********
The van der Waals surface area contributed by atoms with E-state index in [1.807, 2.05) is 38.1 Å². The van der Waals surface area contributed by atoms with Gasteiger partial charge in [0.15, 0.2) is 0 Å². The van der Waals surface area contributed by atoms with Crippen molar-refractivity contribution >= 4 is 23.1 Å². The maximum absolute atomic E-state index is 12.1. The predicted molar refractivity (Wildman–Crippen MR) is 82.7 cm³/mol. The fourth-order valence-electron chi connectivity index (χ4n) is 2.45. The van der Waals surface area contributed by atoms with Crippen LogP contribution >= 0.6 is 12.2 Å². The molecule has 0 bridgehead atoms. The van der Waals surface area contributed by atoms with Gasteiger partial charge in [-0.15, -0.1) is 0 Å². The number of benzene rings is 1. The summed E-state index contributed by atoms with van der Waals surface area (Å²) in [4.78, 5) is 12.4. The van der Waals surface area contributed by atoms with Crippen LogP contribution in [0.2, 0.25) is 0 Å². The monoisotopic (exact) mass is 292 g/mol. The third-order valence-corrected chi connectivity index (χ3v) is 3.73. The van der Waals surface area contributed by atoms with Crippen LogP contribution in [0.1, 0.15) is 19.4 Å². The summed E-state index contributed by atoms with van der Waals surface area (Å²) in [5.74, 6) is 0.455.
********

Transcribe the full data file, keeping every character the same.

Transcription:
The van der Waals surface area contributed by atoms with E-state index in [1.807, 2.05) is 38.1 Å². The van der Waals surface area contributed by atoms with Gasteiger partial charge in [0.15, 0.2) is 0 Å². The van der Waals surface area contributed by atoms with Crippen molar-refractivity contribution >= 4 is 23.1 Å². The maximum absolute atomic E-state index is 12.1. The predicted molar refractivity (Wildman–Crippen MR) is 82.7 cm³/mol. The fourth-order valence-electron chi connectivity index (χ4n) is 2.45. The van der Waals surface area contributed by atoms with Crippen LogP contribution >= 0.6 is 12.2 Å². The molecule has 0 bridgehead atoms. The van der Waals surface area contributed by atoms with Gasteiger partial charge in [-0.15, -0.1) is 0 Å². The number of benzene rings is 1. The summed E-state index contributed by atoms with van der Waals surface area (Å²) in [4.78, 5) is 12.4. The van der Waals surface area contributed by atoms with Crippen LogP contribution in [0.2, 0.25) is 0 Å². The monoisotopic (exact) mass is 292 g/mol. The third-order valence-corrected chi connectivity index (χ3v) is 3.73. The van der Waals surface area contributed by atoms with Crippen LogP contribution in [0.1, 0.15) is 19.4 Å². The summed E-state index contributed by atoms with van der Waals surface area (Å²) in [5.74, 6) is 0.455.